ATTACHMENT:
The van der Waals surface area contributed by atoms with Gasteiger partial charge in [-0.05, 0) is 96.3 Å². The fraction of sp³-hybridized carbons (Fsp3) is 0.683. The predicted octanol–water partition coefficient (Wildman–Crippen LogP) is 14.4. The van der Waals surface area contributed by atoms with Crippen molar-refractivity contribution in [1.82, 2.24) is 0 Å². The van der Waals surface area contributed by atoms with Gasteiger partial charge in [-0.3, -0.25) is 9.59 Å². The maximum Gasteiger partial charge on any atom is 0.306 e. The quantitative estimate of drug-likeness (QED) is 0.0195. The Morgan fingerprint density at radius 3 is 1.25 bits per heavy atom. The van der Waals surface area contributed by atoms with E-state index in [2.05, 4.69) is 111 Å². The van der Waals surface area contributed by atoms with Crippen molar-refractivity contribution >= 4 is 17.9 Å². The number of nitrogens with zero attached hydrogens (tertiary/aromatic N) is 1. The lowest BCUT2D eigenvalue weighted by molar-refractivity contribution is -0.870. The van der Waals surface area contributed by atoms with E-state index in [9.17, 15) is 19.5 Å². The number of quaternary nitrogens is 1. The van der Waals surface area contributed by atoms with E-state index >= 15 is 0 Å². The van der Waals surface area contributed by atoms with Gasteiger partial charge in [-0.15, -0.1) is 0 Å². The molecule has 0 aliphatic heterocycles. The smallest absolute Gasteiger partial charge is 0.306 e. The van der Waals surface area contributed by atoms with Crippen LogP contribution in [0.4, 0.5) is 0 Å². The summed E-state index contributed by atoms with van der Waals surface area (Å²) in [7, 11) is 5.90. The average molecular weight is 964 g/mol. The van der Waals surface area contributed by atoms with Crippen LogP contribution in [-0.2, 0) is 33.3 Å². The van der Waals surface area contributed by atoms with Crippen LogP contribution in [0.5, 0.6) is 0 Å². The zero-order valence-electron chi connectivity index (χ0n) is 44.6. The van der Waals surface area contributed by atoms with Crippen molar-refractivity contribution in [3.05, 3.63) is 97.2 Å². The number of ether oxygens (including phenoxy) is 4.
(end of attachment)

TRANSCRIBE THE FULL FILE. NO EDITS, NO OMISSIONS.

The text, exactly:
The van der Waals surface area contributed by atoms with Gasteiger partial charge in [-0.05, 0) is 96.3 Å². The fraction of sp³-hybridized carbons (Fsp3) is 0.683. The predicted octanol–water partition coefficient (Wildman–Crippen LogP) is 14.4. The van der Waals surface area contributed by atoms with Crippen molar-refractivity contribution in [1.82, 2.24) is 0 Å². The van der Waals surface area contributed by atoms with Gasteiger partial charge in [-0.3, -0.25) is 9.59 Å². The maximum Gasteiger partial charge on any atom is 0.306 e. The quantitative estimate of drug-likeness (QED) is 0.0195. The Morgan fingerprint density at radius 3 is 1.25 bits per heavy atom. The van der Waals surface area contributed by atoms with E-state index in [2.05, 4.69) is 111 Å². The van der Waals surface area contributed by atoms with Crippen molar-refractivity contribution >= 4 is 17.9 Å². The number of nitrogens with zero attached hydrogens (tertiary/aromatic N) is 1. The lowest BCUT2D eigenvalue weighted by molar-refractivity contribution is -0.870. The van der Waals surface area contributed by atoms with E-state index in [9.17, 15) is 19.5 Å². The number of quaternary nitrogens is 1. The van der Waals surface area contributed by atoms with E-state index >= 15 is 0 Å². The van der Waals surface area contributed by atoms with Gasteiger partial charge in [-0.15, -0.1) is 0 Å². The molecule has 0 aliphatic heterocycles. The smallest absolute Gasteiger partial charge is 0.306 e. The van der Waals surface area contributed by atoms with Crippen LogP contribution in [0.4, 0.5) is 0 Å². The summed E-state index contributed by atoms with van der Waals surface area (Å²) in [7, 11) is 5.90. The average molecular weight is 964 g/mol. The van der Waals surface area contributed by atoms with Crippen LogP contribution in [-0.2, 0) is 33.3 Å². The van der Waals surface area contributed by atoms with Crippen LogP contribution in [0.5, 0.6) is 0 Å². The zero-order valence-electron chi connectivity index (χ0n) is 44.6. The van der Waals surface area contributed by atoms with Crippen molar-refractivity contribution in [3.05, 3.63) is 97.2 Å². The number of ether oxygens (including phenoxy) is 4.